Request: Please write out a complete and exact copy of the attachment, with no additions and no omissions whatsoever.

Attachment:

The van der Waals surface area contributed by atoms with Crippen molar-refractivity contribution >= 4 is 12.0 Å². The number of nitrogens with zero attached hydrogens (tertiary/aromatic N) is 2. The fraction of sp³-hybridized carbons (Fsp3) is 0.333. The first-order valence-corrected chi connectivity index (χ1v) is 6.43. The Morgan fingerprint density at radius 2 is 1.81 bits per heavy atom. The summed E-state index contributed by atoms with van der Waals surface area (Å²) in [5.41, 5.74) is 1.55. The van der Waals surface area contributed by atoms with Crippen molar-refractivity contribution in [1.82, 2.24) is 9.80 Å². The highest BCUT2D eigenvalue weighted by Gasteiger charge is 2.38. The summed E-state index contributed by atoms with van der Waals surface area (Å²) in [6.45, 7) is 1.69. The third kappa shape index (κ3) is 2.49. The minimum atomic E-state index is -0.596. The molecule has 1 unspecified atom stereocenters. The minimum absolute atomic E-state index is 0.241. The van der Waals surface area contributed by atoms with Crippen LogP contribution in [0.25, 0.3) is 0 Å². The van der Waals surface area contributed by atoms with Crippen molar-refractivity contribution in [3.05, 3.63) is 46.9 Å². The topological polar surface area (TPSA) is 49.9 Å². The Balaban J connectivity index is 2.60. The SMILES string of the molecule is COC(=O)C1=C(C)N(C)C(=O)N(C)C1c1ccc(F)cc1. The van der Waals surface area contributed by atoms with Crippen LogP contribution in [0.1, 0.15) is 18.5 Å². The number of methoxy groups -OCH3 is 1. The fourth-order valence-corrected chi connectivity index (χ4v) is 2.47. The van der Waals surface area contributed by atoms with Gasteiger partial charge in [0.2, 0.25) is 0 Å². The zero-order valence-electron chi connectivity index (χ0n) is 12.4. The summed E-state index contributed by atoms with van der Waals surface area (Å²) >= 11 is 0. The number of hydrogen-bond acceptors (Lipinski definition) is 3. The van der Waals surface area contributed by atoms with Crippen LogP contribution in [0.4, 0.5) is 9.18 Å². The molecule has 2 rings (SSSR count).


The van der Waals surface area contributed by atoms with Crippen molar-refractivity contribution >= 4 is 12.0 Å². The number of nitrogens with zero attached hydrogens (tertiary/aromatic N) is 2. The fraction of sp³-hybridized carbons (Fsp3) is 0.333. The first-order valence-corrected chi connectivity index (χ1v) is 6.43. The Morgan fingerprint density at radius 2 is 1.81 bits per heavy atom. The summed E-state index contributed by atoms with van der Waals surface area (Å²) in [5.41, 5.74) is 1.55. The van der Waals surface area contributed by atoms with Crippen molar-refractivity contribution in [1.82, 2.24) is 9.80 Å². The highest BCUT2D eigenvalue weighted by Gasteiger charge is 2.38. The summed E-state index contributed by atoms with van der Waals surface area (Å²) in [6.45, 7) is 1.69. The third kappa shape index (κ3) is 2.49. The minimum atomic E-state index is -0.596. The molecule has 1 unspecified atom stereocenters. The minimum absolute atomic E-state index is 0.241. The van der Waals surface area contributed by atoms with Crippen LogP contribution in [0.25, 0.3) is 0 Å². The van der Waals surface area contributed by atoms with Crippen molar-refractivity contribution in [3.05, 3.63) is 46.9 Å². The topological polar surface area (TPSA) is 49.9 Å². The Balaban J connectivity index is 2.60. The SMILES string of the molecule is COC(=O)C1=C(C)N(C)C(=O)N(C)C1c1ccc(F)cc1. The van der Waals surface area contributed by atoms with Crippen LogP contribution in [0.1, 0.15) is 18.5 Å². The number of methoxy groups -OCH3 is 1. The fourth-order valence-corrected chi connectivity index (χ4v) is 2.47. The van der Waals surface area contributed by atoms with Gasteiger partial charge in [0.2, 0.25) is 0 Å². The zero-order valence-electron chi connectivity index (χ0n) is 12.4. The summed E-state index contributed by atoms with van der Waals surface area (Å²) >= 11 is 0. The number of hydrogen-bond acceptors (Lipinski definition) is 3. The van der Waals surface area contributed by atoms with Crippen LogP contribution in [0.4, 0.5) is 9.18 Å². The molecule has 2 rings (SSSR count).